Adiponectin is a hormone secreted by adipocytes responsible for metabolizing fatty acids and maintaining glucose homeostasis. It has thus been identified as a key anti-diabetic, anti-atherogenic and anti-inflammatory factor. Adiponectin carries out its functions by binding to the adiponectin receptor, encoded by the ADIPOR1 gene. Binding of the globular or full-length adiponectin to the ADIPOR1 receptor triggers the AMP-activated kinase signaling pathway, thereby resulting in increased levels of fatty acid catabolism, enhanced glucose utilization and reduced gluconeogenesis.
There have been individual reports of ADIPOR1 gene mutations in patients with Syndromic Retinitis Pigmentosa as well as Intellectual Disability. However, a direct causal link between these disorders and ADIPOR1 mutations has not yet been established.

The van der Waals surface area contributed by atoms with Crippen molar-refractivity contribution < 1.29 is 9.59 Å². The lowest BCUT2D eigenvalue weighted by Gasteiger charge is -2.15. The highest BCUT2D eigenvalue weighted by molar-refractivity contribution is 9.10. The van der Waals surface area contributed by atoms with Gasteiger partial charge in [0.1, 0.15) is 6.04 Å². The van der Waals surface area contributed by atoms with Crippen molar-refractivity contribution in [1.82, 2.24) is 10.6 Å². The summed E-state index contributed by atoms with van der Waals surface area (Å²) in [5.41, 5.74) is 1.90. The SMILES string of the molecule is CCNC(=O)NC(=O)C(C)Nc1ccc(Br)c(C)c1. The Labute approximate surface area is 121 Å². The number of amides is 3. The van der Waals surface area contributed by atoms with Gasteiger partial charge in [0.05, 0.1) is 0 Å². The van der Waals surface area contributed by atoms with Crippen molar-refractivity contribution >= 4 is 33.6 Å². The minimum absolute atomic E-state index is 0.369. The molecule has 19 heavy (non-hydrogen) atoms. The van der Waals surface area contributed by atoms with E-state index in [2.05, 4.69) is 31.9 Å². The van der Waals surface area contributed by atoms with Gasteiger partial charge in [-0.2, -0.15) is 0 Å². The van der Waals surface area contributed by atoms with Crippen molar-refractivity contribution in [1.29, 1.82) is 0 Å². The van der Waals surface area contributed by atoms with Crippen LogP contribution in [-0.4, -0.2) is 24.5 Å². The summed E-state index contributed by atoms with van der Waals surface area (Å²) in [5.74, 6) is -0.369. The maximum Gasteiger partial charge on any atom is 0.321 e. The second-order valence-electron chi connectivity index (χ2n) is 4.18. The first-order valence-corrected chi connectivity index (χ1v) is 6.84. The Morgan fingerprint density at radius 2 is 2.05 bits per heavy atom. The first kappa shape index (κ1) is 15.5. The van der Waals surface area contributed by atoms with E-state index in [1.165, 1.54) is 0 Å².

The ADIPOR1 gene is located on the long arm of chromosome 1. It spans a length of 17.7 kb of DNA and its coding sequence is spread across 11 exons. The gene encodes a 42.6 kDa protein product comprised of 375 amino acids. While the gene is widely expressed, highest expression is seen in the heart and skeletal muscle, followed by the brain, spleen, kidney, liver, placenta, lung and peripheral blood leukocytes.
Monies et al. (2017) outlined the genomic landscape of Saudi Arabia based on the findings of 1000 diagnostic panels and exomes. One patient, a 13-year-old female, suffered from microcephaly, fine/gross motor delay, speech delay, intellectual disability, learning disability, autistic features, ataxia, high blindness and retinitis pigmentosa. Whole exome sequencing helped identify a dual molecular diagnosis in this patient. A homozygous mutation (c.1898C>T, p.T633M) was found in exon 5 of the patient’s CRB1 gene, associated with retinitis pigmentosa 12, and a homozygous variant (c.346C>A, p.P116T) was uncovered in exon 4 of the ADIPOR1 gene, associated with intellectual disability (ID). Such dual molecular diagnoses were rare and only occurred in 1.5% of the cohort. Further, as the ADIPOR1 gene had previously been tentatively linked to ID, this report helped confirm its association with the disorder.
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